The newly elected mayors of the nation’s five special municipalities raised the issue of financial difficulties at their first Cabinet meeting yesterday.
Saying he understood their concerns, Premier Wu Den-yih (吳敦義) was quoted by Executive Yuan spokesman Johnny Chiang (江啟臣) as saying that “the same misgivings as they pertain to the heads of the 17 counties and cities” was an issue that also needed to be taken into account.
In accordance with the Organic Act of the Executive Yuan (行政院組織法), mayors of the special municipalities are allowed to attend the Cabinet’s weekly meeting. New Taipei City (新北市, the proposed name of the upgraded Taipei County), Greater Taichung, Greater Tainan and Greater Kao-hsiung began operating as special municipalities on Saturday, after residents chose their mayors in high-profile elections on Nov. 27.
Including Taipei City, the five special municipalities are home to about 60 percent of the country’s population.
The municipalities are supposed to enjoy larger budgets than those allocated to them previously. However, amendments to the Act Governing the Allocation of Government Revenues and Expenditures (財政收支劃分法) and Public Debt Act (公共債務法) have yet to clear the legislature and thereby adapt to their changes in status.
Minister of Finance Lee Sush-der (李述德) had said that the central government would allocate an extra of NT$98.2 billion (US$3.37 billion) to local governments if the Act Governing the Allocation of Government Revenues and Expenditures is passed, of which NT$60 billion would go to the five special municipalities.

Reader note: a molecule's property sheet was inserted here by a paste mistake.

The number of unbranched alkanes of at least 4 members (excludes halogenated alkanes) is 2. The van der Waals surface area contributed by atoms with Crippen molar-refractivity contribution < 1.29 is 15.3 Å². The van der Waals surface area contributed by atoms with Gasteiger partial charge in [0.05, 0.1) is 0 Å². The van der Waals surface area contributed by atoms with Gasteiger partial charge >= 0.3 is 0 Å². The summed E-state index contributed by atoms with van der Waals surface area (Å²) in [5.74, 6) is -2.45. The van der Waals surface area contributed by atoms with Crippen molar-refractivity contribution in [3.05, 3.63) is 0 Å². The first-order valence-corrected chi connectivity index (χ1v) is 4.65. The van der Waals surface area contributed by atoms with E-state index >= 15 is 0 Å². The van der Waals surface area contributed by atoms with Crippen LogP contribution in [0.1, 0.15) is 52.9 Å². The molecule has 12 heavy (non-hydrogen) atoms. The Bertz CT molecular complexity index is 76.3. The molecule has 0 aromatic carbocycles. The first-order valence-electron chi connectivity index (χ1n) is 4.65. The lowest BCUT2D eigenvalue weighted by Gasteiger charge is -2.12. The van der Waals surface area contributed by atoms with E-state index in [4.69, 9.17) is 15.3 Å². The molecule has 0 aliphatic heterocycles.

The amendment to the Public Debt Act was aimed at raising the debt ceiling by easing regulations on loans taken out by local governments.
Several heads of local government in the nation’s 17 counties and cities have expressed opposition to the amendment, which they said could make the well-off cities better-off and seriously undermine the finances of less well-off local governments.
To address this issue, Wu had instructed the Executive Yuan’s Legal Affairs Committee to draw up interim measures to help local governments overcome financial difficulties, in recognition of the fact that the amendments were unlikely to clear the legislative floor before its recess on Jan. 12.
Meanwhile, Minister of the Council of Economic Planning and Development (CEPD) Christine Liu (劉憶如) said the council would work closely with the municipalities to encourage international investors to invest in the cities as a way to help the local governments to boost the economy and raise funds.